An appropriate date/time format. Exam 70-483 RRS feed

  • Question

  • I was just looking thru a 70-483 exam preparation questions here www.exam-labs(dot)com/exam/70-483 (sorry, I couldn't insert link because my account is not verified yet)

    And I failed on the very second question. But once I tested it in VS I found out that the answer there is wrong. 

    So you don't have to visit the website I've copied the question here:

    You are developing an application in C#.
    The application will display the temperature and the time at which the temperature was
    recorded. You have the following method (line numbers are included for reference only):

    private void DisplayTemperature(DateTime date, double temp) {
    	string output;
    	// insert answer here
    	string message = output;

    You need to ensure that the message displayed in the lblMessage object shows the time
    formatted according to the following requirements:
    ✑ The time must be formatted as hour:minute AM/PM, for example 2:00 PM.
    ✑ The date must be formatted as month/day/year, for example 04/21/2013.
    ✑ The temperature must be formatted to have two decimal places, for example 23-
    Which code should you insert at line 04? (To answer, select the appropriate options in the
    answer area.)

    And the answer is:

    output = string.Format("Temperature at {0:t} on {0:dd/mm/yy} {1:N2}", date, temp);

    I tried to do the same in Visual Studio and see what I got:

    Here is my code

    class Program {
    		static void Main(params string[] args) {
    			DisplayTemperature(DateTime.Now, 25);
    		private static void DisplayTemperature(DateTime date, double temp) {
    			string output;
    			output = string.Format("Temp at {0:t} on {0:dd/mm/yy} {1:N2}", date, temp);
    			string message = output;

    And this was the output:

    Temp at 16:06 on 11.06.18 25,00

    Temp at 16:06 on 11.07.18 25,00

    Temp at 16:06 on 11.08.18 25,00

    And so on. The month field incremented on every app launch

    Today is actually April 11th, 2018.

    So I have two questions now

    1) What happens to the month? Why is it incrementing?

    2) Why does it insert dots instead of forward slashes?

    p.s. If I replace "mm" with capitalized "MM" and replaced "yy" with "yyyy" everything is fine but this answer is not on the list.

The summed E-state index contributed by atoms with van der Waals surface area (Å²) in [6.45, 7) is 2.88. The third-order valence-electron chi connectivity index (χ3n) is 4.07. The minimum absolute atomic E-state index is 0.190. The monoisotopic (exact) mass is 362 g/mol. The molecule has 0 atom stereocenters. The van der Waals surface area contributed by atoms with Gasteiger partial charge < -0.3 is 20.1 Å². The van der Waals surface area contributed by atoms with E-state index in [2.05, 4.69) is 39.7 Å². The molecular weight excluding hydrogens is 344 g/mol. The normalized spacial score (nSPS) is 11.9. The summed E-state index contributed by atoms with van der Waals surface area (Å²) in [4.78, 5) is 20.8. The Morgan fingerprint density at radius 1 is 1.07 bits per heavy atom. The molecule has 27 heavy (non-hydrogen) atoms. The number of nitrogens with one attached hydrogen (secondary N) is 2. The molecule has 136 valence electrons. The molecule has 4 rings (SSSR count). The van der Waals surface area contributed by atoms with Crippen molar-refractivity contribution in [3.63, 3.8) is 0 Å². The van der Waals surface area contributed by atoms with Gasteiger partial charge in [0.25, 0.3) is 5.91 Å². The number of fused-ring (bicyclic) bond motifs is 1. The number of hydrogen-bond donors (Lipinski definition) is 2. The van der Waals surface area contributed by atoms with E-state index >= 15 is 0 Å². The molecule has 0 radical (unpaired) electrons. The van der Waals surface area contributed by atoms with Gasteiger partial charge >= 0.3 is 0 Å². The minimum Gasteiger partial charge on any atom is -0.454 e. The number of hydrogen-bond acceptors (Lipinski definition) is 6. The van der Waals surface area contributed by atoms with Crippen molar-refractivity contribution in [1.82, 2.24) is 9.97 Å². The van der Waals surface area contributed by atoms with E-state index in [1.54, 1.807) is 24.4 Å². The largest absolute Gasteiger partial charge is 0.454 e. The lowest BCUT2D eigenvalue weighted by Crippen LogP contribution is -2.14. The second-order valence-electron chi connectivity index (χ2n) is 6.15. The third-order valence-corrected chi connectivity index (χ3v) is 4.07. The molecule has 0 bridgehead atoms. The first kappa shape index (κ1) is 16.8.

Can somebody explain it to me, please?

    If the real Microsoft exam is like this one, it's gonna be very easy to fail on it

    • Edited by caseyryan Wednesday, April 11, 2018 3:32 PM
    Wednesday, April 11, 2018 9:16 AM


All replies

  • I think that you should note the remark, which is displayed in the footer: “Materials do not contain real or actual questions and answers…”.

    Wednesday, April 11, 2018 10:16 AM
  • anyway, my question is not about it
    Wednesday, April 11, 2018 11:57 AM
  • The one who made the exam thinks probably that everybody is living in the US. That is the only country beside Coca Cola cultures where this date time format is used. In your case when you are not living in the USA I would complain at Microsoft, 

    You can force your program to do if it is only used in the USA by setting the culture to that. 


    Wednesday, April 11, 2018 12:04 PM
  • FAIK 'm', 'mm' is not month - it is minute.

    With kind regards
    Wednesday, April 11, 2018 1:05 PM
  • You're right! Thanks :) 

    Wednesday, April 11, 2018 3:32 PM
  • Hi caseyryan,

    If your question has been solved, please mark the useful reply as answer. This will make answer searching easier in the forum and be beneficial to community members.

    Best Regards,


    MSDN Community Support
    Please remember to click "Mark as Answer" the responses that resolved your issue, and to click "Unmark as Answer" if not. This can be beneficial to other community members reading this thread. If you have any compliments or complaints to MSDN Support, feel free to contact

    Thursday, April 12, 2018 7:44 AM
  • Yes, sorry :) I must have marked and quickly unmarked it as answer for some reason
    Thursday, April 12, 2018 4:56 PM